The governorships were crucial to GOP prospects. In the next year, Texas, Florida, and California will gain at least 14 new congressional seats. Districts will be redrawn by the parties in power, and without protection from the governors' offices, Republicans could be big losers.
Although the GOP suffered crushing setbacks, there were Republican triumphs, led by Sen. Jesse Helms' reelection in North Carolina. Mr. Helms, the nation's premier conservative, defeated former Charlotte mayor Harvey Gantt by 6 points in a contest with extremely heavy voter turnout.
Republicans could also gloat over other surprises: William Weld elected over Democrat John Silber for governor of Massachusetts; George Voinovich elected governor over Democrat Anthony Celebreeze in Ohio; Arne Carlson's two-point lead in Minnesota over Democratic Gov. Rudy Perpich.
In all, Democrats gained one US Senate seat, lifting them to a 56-44 margin. In the House, Democrats gained approximately eight seats to bring them to 267, making it harder for Bush to sustain his vetoes. Among the 36 governors' races, the GOP lost a net of 1 seat, as did the Democrats. Two seats went to independents, 28 to Democrats, and 20 to Republicans.
Women candidates didn't shatter the glass ceiling, but they put some cracks in it.
Ms. Richards became the first woman governor in Texas history since 1932. Democrat Joan Finney captured the governor's mansion in Kansas. And Democrat Barbara Roberts staged a surprising victory in the Oregon governor's election.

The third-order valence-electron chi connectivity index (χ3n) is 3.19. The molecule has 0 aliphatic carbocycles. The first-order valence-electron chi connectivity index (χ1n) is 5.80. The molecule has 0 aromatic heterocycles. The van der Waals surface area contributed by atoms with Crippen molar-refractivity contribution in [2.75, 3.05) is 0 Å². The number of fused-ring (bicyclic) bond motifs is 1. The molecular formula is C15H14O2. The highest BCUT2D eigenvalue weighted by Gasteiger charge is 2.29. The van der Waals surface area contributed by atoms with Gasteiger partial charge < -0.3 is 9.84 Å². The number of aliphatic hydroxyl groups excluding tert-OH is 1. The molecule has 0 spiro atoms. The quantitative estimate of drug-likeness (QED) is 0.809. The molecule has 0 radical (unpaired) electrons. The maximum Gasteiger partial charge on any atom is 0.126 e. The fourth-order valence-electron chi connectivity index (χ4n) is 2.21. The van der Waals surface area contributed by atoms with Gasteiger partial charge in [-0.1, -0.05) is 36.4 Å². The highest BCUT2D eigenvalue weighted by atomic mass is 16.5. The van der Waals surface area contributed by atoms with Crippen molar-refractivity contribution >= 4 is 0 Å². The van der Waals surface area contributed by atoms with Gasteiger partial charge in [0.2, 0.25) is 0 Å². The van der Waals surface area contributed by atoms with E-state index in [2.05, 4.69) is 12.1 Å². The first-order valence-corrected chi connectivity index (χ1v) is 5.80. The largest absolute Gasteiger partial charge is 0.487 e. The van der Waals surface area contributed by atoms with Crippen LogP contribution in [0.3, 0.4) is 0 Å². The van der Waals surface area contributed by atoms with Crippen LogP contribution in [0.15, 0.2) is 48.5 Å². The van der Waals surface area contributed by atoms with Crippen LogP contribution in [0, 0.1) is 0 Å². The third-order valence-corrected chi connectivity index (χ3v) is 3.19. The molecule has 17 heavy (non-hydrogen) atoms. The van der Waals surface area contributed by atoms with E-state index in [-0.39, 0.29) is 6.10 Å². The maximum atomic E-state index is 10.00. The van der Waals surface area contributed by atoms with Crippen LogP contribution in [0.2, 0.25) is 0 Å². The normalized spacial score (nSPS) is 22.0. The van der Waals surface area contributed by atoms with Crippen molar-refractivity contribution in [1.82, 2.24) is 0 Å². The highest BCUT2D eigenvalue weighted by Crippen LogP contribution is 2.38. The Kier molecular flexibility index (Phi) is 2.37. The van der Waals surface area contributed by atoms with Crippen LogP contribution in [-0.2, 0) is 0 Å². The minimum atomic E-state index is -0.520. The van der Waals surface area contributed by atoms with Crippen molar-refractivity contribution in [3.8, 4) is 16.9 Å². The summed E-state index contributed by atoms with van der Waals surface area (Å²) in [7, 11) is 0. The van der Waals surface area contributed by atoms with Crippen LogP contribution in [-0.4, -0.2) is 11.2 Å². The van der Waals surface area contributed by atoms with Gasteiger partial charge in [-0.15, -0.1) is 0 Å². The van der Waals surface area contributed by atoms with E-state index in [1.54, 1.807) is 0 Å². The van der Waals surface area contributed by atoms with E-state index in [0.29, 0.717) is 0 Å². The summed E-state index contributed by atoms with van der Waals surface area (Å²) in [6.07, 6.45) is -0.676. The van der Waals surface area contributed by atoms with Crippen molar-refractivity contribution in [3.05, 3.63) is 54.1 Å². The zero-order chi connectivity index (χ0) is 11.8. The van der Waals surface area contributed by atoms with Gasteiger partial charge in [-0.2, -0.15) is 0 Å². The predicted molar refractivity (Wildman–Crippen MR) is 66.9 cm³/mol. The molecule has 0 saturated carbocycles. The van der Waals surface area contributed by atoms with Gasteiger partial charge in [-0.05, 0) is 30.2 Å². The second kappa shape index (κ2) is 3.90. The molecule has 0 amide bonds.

But there were 31 women in Congress before the election, and 31 afterwards.
And of eight women running for the Senate, only incumbent Nancy Kassebaum (R) of Kansas won.
``We didn't expect to shatter the glass ceiling,'' says Maura Brueger, political director of the Women's Campaign Fund, which supports pro-choice candidates. ``But we're real happy.''
Almost every tax limitation measure - including those in Massachusetts, Colorado, Utah, and Nebraska - went down to defeat. But so did most tax increases across the country.
``I don't think the tax revolt is dead,'' says John Keast, who tracks initiatives for the Free Congress Foundation. ``But 1990 isn't `Tax Revolt 2,' either.''
Nor did the environment score big at the ballot box. California's ``Big Green'' initiative was crushed 2-1. Also beaten was the ``Forest Forever'' initiative in California, as well as a strong growth-control initiative in Washington state.
Most of the 28 ballot questions in California went down to defeat, perhaps reflecting voter protest over the number of measures and concern about their financial impact. So did attempts to limit abortions by popular referendum in Oregon.
In the end, election day was a blow to Bush. But some potential Democratic presidential candidates got bad news, too. More than half the voters in their own states said Gov. Mario Cuomo of New York, Senator Bradley of New Jersey, and Sen. Lloyd Bentsen of Texas wouldn't make good presidents. More favorable reviews went to Sen. Sam Nunn of Georgia, Sen. Al Gore of Tennessee, and Sen. Bob Kerrey of Nebraska from their states' voters.